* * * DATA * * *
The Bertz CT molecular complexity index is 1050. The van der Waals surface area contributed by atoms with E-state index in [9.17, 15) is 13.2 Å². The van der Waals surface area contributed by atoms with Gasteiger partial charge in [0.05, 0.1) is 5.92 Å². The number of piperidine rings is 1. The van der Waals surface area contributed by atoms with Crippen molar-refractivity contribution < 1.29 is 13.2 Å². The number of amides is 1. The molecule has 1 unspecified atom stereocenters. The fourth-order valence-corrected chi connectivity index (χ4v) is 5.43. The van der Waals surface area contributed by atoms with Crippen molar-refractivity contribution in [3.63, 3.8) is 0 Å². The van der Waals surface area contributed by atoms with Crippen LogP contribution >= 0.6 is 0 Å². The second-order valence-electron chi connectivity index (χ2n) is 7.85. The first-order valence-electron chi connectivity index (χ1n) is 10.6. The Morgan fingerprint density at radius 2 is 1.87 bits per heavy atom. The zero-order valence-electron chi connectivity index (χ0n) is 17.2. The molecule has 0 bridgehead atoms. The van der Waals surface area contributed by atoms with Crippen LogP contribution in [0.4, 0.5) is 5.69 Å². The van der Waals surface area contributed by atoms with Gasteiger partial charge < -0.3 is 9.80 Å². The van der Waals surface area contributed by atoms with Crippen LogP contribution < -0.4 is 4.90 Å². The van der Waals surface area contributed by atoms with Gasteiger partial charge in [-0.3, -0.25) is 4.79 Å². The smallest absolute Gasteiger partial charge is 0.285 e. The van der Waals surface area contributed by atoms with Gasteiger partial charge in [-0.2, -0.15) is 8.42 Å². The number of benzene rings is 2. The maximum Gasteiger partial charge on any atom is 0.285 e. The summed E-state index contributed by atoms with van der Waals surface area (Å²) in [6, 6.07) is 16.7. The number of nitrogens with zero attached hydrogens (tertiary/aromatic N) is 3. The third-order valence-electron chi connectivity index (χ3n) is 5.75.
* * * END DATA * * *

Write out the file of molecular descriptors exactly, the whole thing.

The Bertz CT molecular complexity index is 1050. The van der Waals surface area contributed by atoms with E-state index in [9.17, 15) is 13.2 Å². The van der Waals surface area contributed by atoms with Gasteiger partial charge in [0.05, 0.1) is 5.92 Å². The number of piperidine rings is 1. The van der Waals surface area contributed by atoms with Crippen molar-refractivity contribution < 1.29 is 13.2 Å². The number of amides is 1. The molecule has 1 unspecified atom stereocenters. The fourth-order valence-corrected chi connectivity index (χ4v) is 5.43. The van der Waals surface area contributed by atoms with Crippen molar-refractivity contribution in [3.63, 3.8) is 0 Å². The van der Waals surface area contributed by atoms with Crippen LogP contribution >= 0.6 is 0 Å². The second-order valence-electron chi connectivity index (χ2n) is 7.85. The first-order valence-electron chi connectivity index (χ1n) is 10.6. The Morgan fingerprint density at radius 2 is 1.87 bits per heavy atom. The zero-order valence-electron chi connectivity index (χ0n) is 17.2. The molecule has 0 bridgehead atoms. The van der Waals surface area contributed by atoms with Crippen LogP contribution in [0.4, 0.5) is 5.69 Å². The van der Waals surface area contributed by atoms with Gasteiger partial charge < -0.3 is 9.80 Å². The van der Waals surface area contributed by atoms with Crippen LogP contribution < -0.4 is 4.90 Å². The van der Waals surface area contributed by atoms with Gasteiger partial charge in [-0.3, -0.25) is 4.79 Å². The smallest absolute Gasteiger partial charge is 0.285 e. The van der Waals surface area contributed by atoms with Gasteiger partial charge in [-0.2, -0.15) is 8.42 Å². The number of benzene rings is 2. The maximum Gasteiger partial charge on any atom is 0.285 e. The summed E-state index contributed by atoms with van der Waals surface area (Å²) in [6, 6.07) is 16.7. The number of nitrogens with zero attached hydrogens (tertiary/aromatic N) is 3. The third-order valence-electron chi connectivity index (χ3n) is 5.75.